A prized herb

The name also alludes to the plant’s powers: Aucubin, the active ingredient, releases defensive compounds that prevent infection. The tannins thicken mucilage and the bitters tighten the pores, thus giving healthy-looking skin. Speedwell also soothes inflammations of the digestive tract, helping absorb nutrients. It also cleanses the blood.


A King from Franken was supposedly cured of leprosy with ‘Veronica officinalis’ on the advice of a hunter. Afterwards, he declared the plant’s worth as ‘honor and prize’. Speedwell is useful for treating rashes, eczema, skin allergies or acne.
The blue flowers of ‘Veronica’ are associated with the eyes of St. Veronica. (St. Veronica handed Jesus her veil to wipe his brow.)
As a herbal remedy officially sold in apothecaries or drugstores, it was also given the name ‘officinalis’.
Some people believe that ‘Veronica’ – the scientific name – is based on a misunderstanding:
Veronica is a simple typo, as ‘Vetonica’ was inserted instead of ‘Betonica’!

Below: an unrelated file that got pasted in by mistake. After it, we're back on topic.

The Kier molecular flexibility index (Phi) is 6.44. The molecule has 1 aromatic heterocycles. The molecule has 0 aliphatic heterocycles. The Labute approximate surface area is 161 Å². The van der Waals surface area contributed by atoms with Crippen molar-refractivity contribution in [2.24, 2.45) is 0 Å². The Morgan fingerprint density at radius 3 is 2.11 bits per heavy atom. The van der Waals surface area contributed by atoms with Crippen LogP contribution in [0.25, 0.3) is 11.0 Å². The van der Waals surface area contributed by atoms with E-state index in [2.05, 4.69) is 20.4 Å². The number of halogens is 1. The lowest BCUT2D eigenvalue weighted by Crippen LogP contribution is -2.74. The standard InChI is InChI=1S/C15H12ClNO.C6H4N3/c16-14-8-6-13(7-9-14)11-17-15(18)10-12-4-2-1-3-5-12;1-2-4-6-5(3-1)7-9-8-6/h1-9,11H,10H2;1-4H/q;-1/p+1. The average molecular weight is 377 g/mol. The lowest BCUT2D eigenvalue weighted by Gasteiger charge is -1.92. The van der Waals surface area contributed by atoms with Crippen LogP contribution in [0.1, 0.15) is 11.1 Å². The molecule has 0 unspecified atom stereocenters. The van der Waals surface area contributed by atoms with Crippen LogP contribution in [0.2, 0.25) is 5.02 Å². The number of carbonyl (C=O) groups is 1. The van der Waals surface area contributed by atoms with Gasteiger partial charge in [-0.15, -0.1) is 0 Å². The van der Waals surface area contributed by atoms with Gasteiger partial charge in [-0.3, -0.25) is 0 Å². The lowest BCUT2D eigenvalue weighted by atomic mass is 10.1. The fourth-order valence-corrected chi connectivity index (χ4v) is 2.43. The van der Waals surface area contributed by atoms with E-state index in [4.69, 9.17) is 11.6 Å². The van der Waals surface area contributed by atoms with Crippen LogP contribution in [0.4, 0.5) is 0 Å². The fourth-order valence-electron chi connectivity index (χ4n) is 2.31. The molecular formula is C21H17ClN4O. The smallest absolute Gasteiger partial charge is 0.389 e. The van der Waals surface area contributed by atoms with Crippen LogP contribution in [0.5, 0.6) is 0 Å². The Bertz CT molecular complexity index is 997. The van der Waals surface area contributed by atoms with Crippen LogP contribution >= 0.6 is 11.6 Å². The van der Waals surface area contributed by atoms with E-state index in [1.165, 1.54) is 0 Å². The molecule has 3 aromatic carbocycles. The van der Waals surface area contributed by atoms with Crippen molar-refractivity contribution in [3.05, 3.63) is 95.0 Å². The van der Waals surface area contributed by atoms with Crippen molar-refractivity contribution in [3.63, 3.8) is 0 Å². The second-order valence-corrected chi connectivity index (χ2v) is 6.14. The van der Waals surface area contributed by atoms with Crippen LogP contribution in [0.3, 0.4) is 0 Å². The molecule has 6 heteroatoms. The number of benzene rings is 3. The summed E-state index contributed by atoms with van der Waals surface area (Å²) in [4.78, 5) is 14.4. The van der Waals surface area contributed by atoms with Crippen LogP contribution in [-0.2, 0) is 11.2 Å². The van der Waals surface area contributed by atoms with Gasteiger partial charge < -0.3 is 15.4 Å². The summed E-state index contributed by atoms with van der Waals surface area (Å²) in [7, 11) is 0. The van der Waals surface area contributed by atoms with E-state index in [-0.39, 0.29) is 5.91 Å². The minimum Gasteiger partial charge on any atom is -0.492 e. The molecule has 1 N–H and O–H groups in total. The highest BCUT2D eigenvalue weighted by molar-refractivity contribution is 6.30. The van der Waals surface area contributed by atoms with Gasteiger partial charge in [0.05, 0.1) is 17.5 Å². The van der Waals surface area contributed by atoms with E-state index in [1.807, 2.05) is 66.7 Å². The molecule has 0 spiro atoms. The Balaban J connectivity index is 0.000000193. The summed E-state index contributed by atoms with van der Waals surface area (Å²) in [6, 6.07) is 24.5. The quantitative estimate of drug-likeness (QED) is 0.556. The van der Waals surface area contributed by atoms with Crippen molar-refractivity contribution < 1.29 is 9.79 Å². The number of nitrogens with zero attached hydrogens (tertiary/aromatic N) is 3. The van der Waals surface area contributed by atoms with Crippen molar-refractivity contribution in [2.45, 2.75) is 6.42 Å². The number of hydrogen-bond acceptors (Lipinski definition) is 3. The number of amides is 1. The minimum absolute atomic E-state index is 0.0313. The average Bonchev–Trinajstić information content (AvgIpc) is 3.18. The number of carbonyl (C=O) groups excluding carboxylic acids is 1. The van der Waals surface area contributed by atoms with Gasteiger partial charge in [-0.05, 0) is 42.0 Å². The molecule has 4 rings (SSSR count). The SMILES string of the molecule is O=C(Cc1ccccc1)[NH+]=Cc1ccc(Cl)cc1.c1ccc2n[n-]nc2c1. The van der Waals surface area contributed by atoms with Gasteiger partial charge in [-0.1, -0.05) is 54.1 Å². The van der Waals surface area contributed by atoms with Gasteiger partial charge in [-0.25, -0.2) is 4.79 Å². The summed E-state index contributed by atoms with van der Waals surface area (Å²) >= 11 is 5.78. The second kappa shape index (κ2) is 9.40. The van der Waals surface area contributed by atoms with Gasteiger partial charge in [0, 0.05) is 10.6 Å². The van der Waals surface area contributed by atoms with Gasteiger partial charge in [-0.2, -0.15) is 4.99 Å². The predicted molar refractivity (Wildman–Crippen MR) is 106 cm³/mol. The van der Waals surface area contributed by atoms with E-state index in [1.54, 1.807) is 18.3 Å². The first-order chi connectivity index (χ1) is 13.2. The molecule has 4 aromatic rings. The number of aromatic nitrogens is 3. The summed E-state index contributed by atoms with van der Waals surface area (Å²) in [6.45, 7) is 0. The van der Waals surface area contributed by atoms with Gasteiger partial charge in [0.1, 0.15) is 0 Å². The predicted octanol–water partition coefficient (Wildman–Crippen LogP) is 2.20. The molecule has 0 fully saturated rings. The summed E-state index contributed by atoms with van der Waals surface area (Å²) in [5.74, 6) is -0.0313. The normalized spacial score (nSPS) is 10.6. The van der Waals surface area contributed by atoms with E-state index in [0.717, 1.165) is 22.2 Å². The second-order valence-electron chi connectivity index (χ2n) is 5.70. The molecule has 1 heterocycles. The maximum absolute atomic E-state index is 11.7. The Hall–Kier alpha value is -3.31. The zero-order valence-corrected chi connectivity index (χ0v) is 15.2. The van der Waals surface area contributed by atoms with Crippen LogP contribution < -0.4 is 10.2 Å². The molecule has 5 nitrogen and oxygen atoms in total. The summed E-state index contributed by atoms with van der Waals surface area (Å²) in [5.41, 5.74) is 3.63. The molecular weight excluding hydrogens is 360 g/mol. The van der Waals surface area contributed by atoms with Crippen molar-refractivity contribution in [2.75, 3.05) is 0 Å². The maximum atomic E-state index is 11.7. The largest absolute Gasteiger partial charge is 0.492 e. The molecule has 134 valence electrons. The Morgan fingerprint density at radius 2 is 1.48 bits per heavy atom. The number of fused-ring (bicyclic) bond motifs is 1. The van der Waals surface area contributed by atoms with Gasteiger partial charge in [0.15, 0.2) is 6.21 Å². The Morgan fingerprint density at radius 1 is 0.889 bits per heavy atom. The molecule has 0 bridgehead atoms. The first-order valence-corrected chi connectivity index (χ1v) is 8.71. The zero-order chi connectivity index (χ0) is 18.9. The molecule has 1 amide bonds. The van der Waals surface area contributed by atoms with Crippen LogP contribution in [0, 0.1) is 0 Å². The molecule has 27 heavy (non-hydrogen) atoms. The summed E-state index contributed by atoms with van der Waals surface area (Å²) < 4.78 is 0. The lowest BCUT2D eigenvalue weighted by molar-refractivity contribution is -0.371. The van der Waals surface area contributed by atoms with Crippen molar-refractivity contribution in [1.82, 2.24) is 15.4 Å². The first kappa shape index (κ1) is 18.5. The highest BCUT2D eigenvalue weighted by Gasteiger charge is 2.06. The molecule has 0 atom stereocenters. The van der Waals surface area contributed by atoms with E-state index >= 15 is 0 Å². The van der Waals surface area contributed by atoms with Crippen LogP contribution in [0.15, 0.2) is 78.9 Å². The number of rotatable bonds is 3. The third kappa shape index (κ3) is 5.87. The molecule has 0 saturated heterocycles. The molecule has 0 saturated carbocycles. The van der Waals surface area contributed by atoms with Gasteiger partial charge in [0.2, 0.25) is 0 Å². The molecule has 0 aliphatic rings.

In brief

Plant family: Figwort (Scrophulariaceae)
Origin: Europe, West Asia, North America
Harvest: June to August
Grows here: Forest clearings, moorland, dry and open woodland, forest margins
Habitat: Meadows, waysides and along arable fields, open forest ground, rubble and waste ground
Key feature: Light blue to purple flowers, meaning ‘loyalty’ and a sign of
kind-heartedness, grace and charm


Try it out for yourself

Enjoy wild herb cuisine: Speedwell is great in salads, as a vegetable or in soup.
As a tonic for chronic skin complaints, the pressed juice of 60 g of fresh herb is recommended – take a few teaspoons several times a day.
A tea blend, which prevents coughs, contains a quarter each of Speedwell, Plantain and Coltsfoot leaves and flowers. For a cup of tea, infuse one teaspoon of the herb mixture in hot water. Leave for 8 minutes, strain and drink (without sugar) lukewarm.